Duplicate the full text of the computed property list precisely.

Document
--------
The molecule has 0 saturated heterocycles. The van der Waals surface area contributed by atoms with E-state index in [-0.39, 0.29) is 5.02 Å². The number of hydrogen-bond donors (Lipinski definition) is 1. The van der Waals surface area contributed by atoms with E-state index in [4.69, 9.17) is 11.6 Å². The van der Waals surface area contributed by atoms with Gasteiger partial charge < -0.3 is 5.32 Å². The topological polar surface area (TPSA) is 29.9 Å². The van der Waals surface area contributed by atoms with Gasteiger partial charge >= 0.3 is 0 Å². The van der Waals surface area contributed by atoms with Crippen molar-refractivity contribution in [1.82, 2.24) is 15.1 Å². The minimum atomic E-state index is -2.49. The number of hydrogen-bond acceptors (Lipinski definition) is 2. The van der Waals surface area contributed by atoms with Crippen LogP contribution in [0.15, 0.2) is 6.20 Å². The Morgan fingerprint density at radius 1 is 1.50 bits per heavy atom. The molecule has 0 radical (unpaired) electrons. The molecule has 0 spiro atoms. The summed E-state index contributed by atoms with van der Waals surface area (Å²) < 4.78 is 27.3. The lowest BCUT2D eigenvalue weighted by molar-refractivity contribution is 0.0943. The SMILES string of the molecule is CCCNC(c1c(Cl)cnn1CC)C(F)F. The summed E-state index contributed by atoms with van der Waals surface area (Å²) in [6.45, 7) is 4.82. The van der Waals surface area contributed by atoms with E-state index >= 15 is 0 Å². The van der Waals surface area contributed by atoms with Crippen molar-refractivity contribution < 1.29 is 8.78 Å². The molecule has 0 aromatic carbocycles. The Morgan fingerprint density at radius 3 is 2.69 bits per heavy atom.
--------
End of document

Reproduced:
The molecule has 0 saturated heterocycles. The van der Waals surface area contributed by atoms with E-state index in [-0.39, 0.29) is 5.02 Å². The number of hydrogen-bond donors (Lipinski definition) is 1. The van der Waals surface area contributed by atoms with E-state index in [4.69, 9.17) is 11.6 Å². The van der Waals surface area contributed by atoms with Gasteiger partial charge < -0.3 is 5.32 Å². The topological polar surface area (TPSA) is 29.9 Å². The van der Waals surface area contributed by atoms with Gasteiger partial charge >= 0.3 is 0 Å². The van der Waals surface area contributed by atoms with Crippen molar-refractivity contribution in [1.82, 2.24) is 15.1 Å². The minimum atomic E-state index is -2.49. The number of hydrogen-bond acceptors (Lipinski definition) is 2. The van der Waals surface area contributed by atoms with Crippen LogP contribution in [0.15, 0.2) is 6.20 Å². The Morgan fingerprint density at radius 1 is 1.50 bits per heavy atom. The molecule has 0 radical (unpaired) electrons. The molecule has 0 spiro atoms. The summed E-state index contributed by atoms with van der Waals surface area (Å²) < 4.78 is 27.3. The lowest BCUT2D eigenvalue weighted by molar-refractivity contribution is 0.0943. The SMILES string of the molecule is CCCNC(c1c(Cl)cnn1CC)C(F)F. The summed E-state index contributed by atoms with van der Waals surface area (Å²) in [6.45, 7) is 4.82. The van der Waals surface area contributed by atoms with E-state index >= 15 is 0 Å². The van der Waals surface area contributed by atoms with Crippen molar-refractivity contribution < 1.29 is 8.78 Å². The molecule has 0 aromatic carbocycles. The Morgan fingerprint density at radius 3 is 2.69 bits per heavy atom.